15 August 2006

Spring Camping at the Home Ranch


Saturday was gorgeous, with clouds sometimes obscuring the Pintler peaks, but with lots of sun and gorgeous views to Goat Peaks, Pintler Peaks, Mts Howe, Evans, Short, and Haggin. There were a few sprays of rain throughout Saturday and then on Sunday morning. While we were setting up the tents, a nice buck antelope tormented RolyTheDog. The buck would let her chase him and get within a hundred feet or so, and then sprint way ahead and turn back to watch. At one point, he even ran a circle around her. He behaved very territorially.

First thing after setting up our little tents we drove over to Moose Cr for firewood, saw a nice mule deer buck in velvet, cut a big pile of standing dead aspen. Back at the Home Ranch, we hiked up the valley. Lots of elk, of course, and we had the rare treat of watching a cow nurse its little spotted calf. While we were napping on a sunny slope out of the nagging wind, a bull bugled just below us in the pines. We saw just one moose, though a few weeks ago we saw more than a dozen so they are around somewhere.

The ground is a profusion of wildlflowers, everything from glacier lillies and prarie smoke to bluebells and phlox. While we were admiring the flowers, a doe antelope nervously watched us from higher ground. No doubt she had a fawn hid on each side of the low ridge. As we were leaving -- circling to avoid disturbing her -- a young bald eagle began hunting over her, looking for one of the tasty young fawns. On our way back down to camp, I was looking along Deep Cr and found a live mussel about 1/2 mile above the ranch buildings. I've found shells there before, and wanted to confirm the presence of the seemingly rare Margaritifera falcata that Em studied up at Clam Creek near Mussigbrod.

For much of our hike we followed the old Indian road on the bluffs above French Cr. Surprise, surprise--the highway dept has laid out the new Mill Cr Highway route right along the old Indian road, through campsites marked by tipi rings and lots of beautiful blood-red and butter-yellow jasper flakes from the mine up the valley just above the ski area. I suppose the highway makes more sense on the bluffs than in the creek bottom--if and only if they obliterate the old highway. They will probably build new access roads to Moose Cr, Frenchtown, etc. Speaking of the jasper mine, Dave & I stopped there on our way home Sunday morning and hiked up the ridge, took in the quarry sites, found a campsite at a little spring just below the quarries. It's beautiful stone, and I even found one lone flake of obsidian-like material. Dave also noticed that the quarry area has an oddly unrandom seeming distribution of food plants--incl blue camas, huckleberries, Oregon grape, currant, strawberries, and raspberries. Wonder if the Indians didn't do a little gardening at regularly used spots. Or maybe they just took a dump and planted what they had been eating.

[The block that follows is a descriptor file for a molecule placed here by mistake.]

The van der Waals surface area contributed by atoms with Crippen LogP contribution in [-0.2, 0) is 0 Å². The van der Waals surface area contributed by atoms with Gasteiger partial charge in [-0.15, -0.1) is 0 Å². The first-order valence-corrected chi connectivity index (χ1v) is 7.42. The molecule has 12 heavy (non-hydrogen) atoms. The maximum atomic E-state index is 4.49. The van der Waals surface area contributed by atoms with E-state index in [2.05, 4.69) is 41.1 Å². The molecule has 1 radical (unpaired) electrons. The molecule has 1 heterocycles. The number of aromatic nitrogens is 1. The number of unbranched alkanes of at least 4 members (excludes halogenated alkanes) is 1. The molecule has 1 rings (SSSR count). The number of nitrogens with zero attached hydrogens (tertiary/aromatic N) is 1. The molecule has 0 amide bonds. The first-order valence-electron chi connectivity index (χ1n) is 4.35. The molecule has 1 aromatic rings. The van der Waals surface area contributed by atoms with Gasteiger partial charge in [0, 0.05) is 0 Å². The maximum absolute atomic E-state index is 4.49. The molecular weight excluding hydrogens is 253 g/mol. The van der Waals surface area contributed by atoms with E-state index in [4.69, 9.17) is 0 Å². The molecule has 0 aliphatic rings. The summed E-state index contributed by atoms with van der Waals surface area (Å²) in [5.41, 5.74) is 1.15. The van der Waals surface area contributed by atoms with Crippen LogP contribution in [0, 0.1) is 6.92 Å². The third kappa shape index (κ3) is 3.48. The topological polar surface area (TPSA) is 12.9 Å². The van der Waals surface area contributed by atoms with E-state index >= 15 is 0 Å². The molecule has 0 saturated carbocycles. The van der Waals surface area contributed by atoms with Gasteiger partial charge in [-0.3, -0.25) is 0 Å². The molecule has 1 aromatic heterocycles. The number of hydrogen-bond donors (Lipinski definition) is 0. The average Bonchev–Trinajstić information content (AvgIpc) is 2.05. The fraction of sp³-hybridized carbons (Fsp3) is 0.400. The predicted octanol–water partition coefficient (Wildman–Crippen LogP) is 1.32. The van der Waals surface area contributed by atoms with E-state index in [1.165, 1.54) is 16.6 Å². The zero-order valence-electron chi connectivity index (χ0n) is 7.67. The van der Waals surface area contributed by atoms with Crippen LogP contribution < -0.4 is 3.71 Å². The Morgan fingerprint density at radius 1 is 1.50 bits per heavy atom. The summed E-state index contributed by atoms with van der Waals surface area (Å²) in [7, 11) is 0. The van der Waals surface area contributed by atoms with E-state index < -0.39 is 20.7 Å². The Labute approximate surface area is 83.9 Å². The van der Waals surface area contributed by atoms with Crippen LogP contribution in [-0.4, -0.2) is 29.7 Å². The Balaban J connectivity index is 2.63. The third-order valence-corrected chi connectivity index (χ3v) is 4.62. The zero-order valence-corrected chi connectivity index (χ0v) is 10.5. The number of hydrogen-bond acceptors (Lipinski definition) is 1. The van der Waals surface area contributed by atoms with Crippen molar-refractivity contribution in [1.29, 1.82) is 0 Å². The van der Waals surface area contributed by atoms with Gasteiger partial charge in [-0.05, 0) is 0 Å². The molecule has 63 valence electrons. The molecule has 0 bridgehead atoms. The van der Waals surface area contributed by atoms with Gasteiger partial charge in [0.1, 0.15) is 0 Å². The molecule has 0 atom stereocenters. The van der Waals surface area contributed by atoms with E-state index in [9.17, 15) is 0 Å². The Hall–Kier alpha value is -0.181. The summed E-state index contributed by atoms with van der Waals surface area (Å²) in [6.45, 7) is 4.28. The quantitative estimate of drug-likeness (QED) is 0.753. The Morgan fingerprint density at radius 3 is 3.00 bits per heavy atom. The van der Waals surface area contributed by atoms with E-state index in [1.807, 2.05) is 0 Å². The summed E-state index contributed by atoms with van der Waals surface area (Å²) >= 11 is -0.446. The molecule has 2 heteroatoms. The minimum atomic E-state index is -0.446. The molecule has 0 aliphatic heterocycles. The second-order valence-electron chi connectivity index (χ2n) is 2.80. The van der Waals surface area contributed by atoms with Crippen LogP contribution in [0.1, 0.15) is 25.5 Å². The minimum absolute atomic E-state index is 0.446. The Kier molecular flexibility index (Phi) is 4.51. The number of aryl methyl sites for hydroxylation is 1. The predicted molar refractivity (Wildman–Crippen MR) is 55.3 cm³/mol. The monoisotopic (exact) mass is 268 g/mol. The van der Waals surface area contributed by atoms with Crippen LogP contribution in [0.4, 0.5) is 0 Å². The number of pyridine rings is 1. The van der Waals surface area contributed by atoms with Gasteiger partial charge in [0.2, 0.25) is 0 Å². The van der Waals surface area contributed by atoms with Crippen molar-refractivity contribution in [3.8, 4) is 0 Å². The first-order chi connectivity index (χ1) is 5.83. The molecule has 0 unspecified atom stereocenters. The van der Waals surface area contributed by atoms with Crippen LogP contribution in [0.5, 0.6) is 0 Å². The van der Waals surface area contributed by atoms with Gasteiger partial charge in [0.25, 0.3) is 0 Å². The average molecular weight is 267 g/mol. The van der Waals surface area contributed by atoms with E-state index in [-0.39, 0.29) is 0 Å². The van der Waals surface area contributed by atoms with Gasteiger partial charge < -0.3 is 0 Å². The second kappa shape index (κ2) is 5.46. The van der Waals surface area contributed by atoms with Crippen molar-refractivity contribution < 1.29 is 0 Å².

Lots of birds to observe, from the osprey hunting a circle upstream over the old irrigation ditch and then around and downstream over Deep Creek, to the great blue heron that flew upstream to its (presumably) fishing site and then downstream to its (presumably) nesting site. The heron's last flight was a about 1/2 hr after sundown, and its first flight about 1/2 hr after sunrise. It seemed to make the flight every few hours. The sandhill cranes seem a little scarcer than usual, though it might because they are molting and hiding out. One "pterodactyl on native ground" flew low over our heads, and we wondered how it could stay in the air with so many missing primary feathers. The huge swallow flock that lives in the old barn is a constant amusement. They all swarm out together, feed -- sometimes for only 15 minutes or so -- and then all swarm back into their nests to feed the young.

Wow. It's great to live in SW Montana. It was hard to head home Sunday morning.

"It is not enough to fight for the West; it is even more important to enjoy it. While you can. While it's still there." - Ed Abbey

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